Sam and Brittany, two of the wonderful dancers who are willing to join me on this crazy journey, are arriving tomorrow from Brooklyn and San Francisco, respectively. I cannot wait to begin running around this vast desert with them, experimenting with some of the scores I've been dreaming up over the past six days in near isolation.
I'll keep my observations brief today. I've been looking the way light can so dramatically alter our sense of depth and flatness. There are certain times of day when the rocks look like they are pasted onto flattened canvases, and other times when their depth could not be more pronounced. Yes, of course, this is determined in large part by the lens I'm using and the position of the sun in relation to the rock - but this agency of the viewer, photographer, or choreographer/dancer in this case, is such a crucial part of how we're composing the space! I'm thinking of the many ways this can be applied to dance. In our rehearsals we will establish a practice of becoming both passive parts of the landscape and active elements of a more interactive environment.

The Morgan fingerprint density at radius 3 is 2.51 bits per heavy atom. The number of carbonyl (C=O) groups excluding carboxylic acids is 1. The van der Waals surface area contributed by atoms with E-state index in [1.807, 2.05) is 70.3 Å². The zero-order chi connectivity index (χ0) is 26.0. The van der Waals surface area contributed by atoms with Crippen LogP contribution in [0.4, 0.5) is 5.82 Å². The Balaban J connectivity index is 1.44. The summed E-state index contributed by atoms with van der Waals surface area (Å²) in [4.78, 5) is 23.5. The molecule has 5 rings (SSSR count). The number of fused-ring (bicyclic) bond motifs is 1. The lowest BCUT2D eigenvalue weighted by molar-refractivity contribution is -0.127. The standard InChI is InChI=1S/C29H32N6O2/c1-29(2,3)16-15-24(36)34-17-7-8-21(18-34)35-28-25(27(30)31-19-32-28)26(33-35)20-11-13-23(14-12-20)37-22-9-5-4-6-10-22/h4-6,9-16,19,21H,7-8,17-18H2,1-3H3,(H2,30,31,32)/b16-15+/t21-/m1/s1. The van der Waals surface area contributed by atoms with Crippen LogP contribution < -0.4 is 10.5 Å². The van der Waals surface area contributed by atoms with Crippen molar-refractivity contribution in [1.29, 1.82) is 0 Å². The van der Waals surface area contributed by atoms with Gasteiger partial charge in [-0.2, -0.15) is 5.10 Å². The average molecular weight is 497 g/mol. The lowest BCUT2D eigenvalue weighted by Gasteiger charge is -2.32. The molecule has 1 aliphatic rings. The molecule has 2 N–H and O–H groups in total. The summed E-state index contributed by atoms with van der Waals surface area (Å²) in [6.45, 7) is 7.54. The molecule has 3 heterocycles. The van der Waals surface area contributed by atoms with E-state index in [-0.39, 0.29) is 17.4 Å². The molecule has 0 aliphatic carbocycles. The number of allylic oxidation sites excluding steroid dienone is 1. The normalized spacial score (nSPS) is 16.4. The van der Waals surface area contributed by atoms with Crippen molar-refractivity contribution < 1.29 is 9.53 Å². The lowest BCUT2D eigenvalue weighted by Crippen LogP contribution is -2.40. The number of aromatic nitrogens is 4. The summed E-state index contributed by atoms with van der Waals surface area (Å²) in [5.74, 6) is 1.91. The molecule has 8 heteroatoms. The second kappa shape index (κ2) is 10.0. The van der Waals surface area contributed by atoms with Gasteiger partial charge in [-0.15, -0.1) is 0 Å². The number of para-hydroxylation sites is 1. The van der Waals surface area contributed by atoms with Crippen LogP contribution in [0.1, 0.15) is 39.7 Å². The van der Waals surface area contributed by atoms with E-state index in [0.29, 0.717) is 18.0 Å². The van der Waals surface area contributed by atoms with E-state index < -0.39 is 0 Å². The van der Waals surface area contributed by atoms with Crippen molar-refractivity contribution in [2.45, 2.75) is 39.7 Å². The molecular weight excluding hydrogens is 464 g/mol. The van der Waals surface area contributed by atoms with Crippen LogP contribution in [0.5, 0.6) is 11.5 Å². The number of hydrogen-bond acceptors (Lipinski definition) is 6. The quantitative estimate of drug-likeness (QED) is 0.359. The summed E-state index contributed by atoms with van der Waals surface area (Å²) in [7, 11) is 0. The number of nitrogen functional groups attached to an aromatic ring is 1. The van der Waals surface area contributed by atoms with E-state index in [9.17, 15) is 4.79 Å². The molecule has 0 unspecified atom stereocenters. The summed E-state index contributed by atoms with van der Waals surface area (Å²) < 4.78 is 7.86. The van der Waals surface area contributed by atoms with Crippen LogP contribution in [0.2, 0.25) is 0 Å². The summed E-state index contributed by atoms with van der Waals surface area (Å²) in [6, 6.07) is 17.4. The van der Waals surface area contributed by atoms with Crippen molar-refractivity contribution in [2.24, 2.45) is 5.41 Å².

Similarly, this graphic silhouette seems very two-dimensional. It is much more striking, however, due to the extreme contrast in color and brightness.
This image reveals a greater sense of depth. The rock feels much more animated and confronts the viewer with its texture, color and shape.